Other: History/Philosophy - Relationship Human/Non-Human
Fear of the Familiar
By Tanasa Slovin (04/22/10 00:16:23)
Related animal: Cat

While Steve Baker’s article in The Postmodern Animal, Fear of the Familiar was a bit dense and a little difficult to comprehend, however I do understand his main points on the subject of postmodernism within relation to animals. Baker defines his view of postmodernism “as the scourge of anthropomorphism, anthropocentrism and all other tendencies to reduce difference to sameness, the impure to the pure, the inhuman to the human and the strange to the meaningful” (p. 100). I also found the three different categories of animals to be an interesting view as opposed to Berger’s view. Baker references Deleuze and Guattari’s categories of animals that include: those that admire, those who are known as ‘State animals’ who have fixed symbolic meanings that serve towards human interests, and then there is the individuated animals, such as family pets, etc. It was also interesting that even the name of your animal, such as a dog, can be relatively detrimental to the owner and the pet itself. “You don’t want dogs called Spot or Pooch. You don’t want dogs called Nigel or Keith. The names of dogs should salute the mystical drama of the animal life” (p. 169). My dogs name is Bradley Baxter III, I don’t think Baker would necessarily approve…
When our class was introduced to the Carolee Schneemann, Infinity Kisses, one word automatically came to my mind: bestiality. As I read on with Baker’s text, he referenced Barbara Schnieder as identifying actual “art bestiality”. This is rather disturbing to me, as it should be to, well, everyone! Sure, I give my dog kisses and hugs but this has gone too far. What I find more disturbing is the title that Schneemann called her video, “Vesper’s Stampede to My Holy Mouth”. Personally, this type of “interspecies erotic imagery” is not considered art in my point of view. Baker states, “The threat of pets to the postmodern individual’s self-image can be seen in the cynical view that a sympathy for pets represents’ a “gratuitous perversion” of natural beaviour….” (p. 172).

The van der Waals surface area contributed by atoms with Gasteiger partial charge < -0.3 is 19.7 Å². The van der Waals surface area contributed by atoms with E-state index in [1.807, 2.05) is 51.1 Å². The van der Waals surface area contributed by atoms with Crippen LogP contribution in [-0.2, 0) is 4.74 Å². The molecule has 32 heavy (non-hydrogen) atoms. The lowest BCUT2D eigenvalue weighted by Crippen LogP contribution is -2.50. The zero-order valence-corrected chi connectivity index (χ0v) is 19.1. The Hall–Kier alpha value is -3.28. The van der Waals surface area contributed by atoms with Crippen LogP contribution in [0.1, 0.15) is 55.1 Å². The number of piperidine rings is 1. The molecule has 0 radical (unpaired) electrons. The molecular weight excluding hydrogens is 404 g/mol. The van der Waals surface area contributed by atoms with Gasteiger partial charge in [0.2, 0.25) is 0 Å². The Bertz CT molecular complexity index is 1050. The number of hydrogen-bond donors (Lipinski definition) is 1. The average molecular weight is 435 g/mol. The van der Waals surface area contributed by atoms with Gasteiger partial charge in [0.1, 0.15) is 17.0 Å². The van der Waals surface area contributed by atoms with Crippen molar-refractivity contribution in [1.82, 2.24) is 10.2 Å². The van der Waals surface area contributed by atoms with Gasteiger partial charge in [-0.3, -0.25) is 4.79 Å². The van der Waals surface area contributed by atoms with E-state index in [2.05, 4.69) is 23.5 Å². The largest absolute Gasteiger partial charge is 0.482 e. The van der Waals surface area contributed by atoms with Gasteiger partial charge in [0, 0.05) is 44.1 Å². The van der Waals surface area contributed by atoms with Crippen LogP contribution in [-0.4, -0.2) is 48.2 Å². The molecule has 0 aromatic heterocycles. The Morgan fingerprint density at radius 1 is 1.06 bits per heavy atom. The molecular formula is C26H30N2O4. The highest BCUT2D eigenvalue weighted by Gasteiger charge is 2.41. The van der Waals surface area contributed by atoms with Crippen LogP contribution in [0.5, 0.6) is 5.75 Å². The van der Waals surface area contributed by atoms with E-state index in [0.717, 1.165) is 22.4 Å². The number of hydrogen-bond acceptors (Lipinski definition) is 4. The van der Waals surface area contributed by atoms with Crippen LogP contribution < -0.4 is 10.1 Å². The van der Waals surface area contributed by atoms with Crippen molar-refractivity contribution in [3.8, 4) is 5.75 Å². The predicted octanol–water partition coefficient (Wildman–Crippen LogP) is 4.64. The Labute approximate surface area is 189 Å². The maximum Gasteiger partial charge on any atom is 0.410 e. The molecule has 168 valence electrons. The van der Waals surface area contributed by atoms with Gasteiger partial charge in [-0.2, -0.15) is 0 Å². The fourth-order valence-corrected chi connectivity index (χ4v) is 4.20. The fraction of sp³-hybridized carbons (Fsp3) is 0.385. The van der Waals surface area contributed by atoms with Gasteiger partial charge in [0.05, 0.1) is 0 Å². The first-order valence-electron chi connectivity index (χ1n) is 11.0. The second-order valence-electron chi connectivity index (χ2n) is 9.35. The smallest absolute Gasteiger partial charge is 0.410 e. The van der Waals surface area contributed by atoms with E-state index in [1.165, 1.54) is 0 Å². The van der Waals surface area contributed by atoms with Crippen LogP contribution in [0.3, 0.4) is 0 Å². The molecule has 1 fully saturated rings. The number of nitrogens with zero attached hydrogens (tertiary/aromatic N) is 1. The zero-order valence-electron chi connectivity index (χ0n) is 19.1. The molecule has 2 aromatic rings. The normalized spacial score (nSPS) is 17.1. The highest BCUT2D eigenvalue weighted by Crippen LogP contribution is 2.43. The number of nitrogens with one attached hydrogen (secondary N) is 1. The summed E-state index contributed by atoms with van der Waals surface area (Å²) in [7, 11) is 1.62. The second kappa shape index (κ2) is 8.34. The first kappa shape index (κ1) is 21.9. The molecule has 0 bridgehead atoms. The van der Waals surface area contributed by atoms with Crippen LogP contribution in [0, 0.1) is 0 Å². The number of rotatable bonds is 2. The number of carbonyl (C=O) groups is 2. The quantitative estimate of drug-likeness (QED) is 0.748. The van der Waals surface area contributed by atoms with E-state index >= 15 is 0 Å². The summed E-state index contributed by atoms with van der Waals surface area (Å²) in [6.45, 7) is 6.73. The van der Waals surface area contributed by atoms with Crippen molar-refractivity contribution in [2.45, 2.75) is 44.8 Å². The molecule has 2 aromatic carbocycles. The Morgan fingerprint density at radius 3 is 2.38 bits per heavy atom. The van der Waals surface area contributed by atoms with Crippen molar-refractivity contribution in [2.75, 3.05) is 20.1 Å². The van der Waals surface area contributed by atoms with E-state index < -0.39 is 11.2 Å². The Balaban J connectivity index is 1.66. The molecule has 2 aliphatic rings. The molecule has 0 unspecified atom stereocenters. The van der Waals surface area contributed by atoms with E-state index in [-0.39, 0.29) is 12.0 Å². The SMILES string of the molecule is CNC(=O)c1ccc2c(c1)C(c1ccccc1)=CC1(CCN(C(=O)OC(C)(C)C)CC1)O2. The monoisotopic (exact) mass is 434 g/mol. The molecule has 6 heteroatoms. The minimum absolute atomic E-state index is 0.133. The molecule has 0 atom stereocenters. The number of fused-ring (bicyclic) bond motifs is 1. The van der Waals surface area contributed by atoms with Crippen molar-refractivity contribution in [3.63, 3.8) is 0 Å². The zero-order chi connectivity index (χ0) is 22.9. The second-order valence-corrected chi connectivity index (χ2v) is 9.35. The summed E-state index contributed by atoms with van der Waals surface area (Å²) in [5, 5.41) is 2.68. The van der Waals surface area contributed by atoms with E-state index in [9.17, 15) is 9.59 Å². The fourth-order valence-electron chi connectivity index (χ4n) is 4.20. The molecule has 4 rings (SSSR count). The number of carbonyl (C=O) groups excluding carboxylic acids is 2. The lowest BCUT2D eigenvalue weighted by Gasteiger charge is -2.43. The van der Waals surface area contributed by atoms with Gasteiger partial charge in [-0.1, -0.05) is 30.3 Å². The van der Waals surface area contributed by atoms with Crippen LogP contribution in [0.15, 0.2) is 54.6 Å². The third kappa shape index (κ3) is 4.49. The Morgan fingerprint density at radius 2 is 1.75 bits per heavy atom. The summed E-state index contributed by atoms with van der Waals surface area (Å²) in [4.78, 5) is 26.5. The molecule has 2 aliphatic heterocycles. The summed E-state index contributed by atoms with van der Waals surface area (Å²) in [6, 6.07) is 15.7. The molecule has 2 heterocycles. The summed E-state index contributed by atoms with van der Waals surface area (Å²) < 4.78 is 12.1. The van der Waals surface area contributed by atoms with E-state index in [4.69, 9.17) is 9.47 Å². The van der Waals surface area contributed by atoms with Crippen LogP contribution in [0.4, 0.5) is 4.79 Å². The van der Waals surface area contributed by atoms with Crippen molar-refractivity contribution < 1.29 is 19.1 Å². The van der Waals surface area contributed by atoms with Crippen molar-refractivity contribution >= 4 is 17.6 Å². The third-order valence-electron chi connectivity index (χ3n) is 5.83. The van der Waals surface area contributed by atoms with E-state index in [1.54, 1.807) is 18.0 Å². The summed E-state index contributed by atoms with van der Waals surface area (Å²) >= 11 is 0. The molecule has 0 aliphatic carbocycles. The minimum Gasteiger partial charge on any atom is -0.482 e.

When discussing the relationship between sentimentality and postmodernism, James Serpell states that, “…people who express concern for animal suffering or affection of sentimentality, as if having sentiments or feelings for other species were a sign of weakness, intellectual flabbiness or mental disturbance” (p. 176). I find this statement completely bizarre and false, especially with Singer’s symbolism that sentimentality makes someone ‘womanish’. This is not only sexist, it is naïve and to be honest a bit homophobic.

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